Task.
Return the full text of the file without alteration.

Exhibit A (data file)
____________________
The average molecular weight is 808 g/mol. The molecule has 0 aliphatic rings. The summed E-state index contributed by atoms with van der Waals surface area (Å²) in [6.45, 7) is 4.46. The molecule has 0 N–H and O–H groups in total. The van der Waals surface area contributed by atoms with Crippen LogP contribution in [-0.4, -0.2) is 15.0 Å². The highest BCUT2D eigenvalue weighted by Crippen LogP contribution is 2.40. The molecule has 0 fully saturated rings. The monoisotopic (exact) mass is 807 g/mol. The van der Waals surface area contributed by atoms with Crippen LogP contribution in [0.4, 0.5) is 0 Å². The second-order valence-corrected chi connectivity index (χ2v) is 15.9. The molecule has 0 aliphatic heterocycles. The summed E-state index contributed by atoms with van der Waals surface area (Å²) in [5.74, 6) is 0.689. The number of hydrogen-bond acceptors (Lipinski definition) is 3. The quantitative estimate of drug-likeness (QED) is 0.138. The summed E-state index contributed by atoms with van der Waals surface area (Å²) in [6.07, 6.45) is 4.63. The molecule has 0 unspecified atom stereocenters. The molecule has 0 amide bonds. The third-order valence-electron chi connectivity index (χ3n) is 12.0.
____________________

The average molecular weight is 808 g/mol. The molecule has 0 aliphatic rings. The summed E-state index contributed by atoms with van der Waals surface area (Å²) in [6.45, 7) is 4.46. The molecule has 0 N–H and O–H groups in total. The van der Waals surface area contributed by atoms with Crippen LogP contribution in [-0.4, -0.2) is 15.0 Å². The highest BCUT2D eigenvalue weighted by Crippen LogP contribution is 2.40. The molecule has 0 fully saturated rings. The monoisotopic (exact) mass is 807 g/mol. The van der Waals surface area contributed by atoms with Crippen LogP contribution in [0.4, 0.5) is 0 Å². The second-order valence-corrected chi connectivity index (χ2v) is 15.9. The molecule has 0 aliphatic heterocycles. The summed E-state index contributed by atoms with van der Waals surface area (Å²) in [5.74, 6) is 0.689. The number of hydrogen-bond acceptors (Lipinski definition) is 3. The quantitative estimate of drug-likeness (QED) is 0.138. The summed E-state index contributed by atoms with van der Waals surface area (Å²) in [6.07, 6.45) is 4.63. The molecule has 0 unspecified atom stereocenters. The molecule has 0 amide bonds. The third-order valence-electron chi connectivity index (χ3n) is 12.0.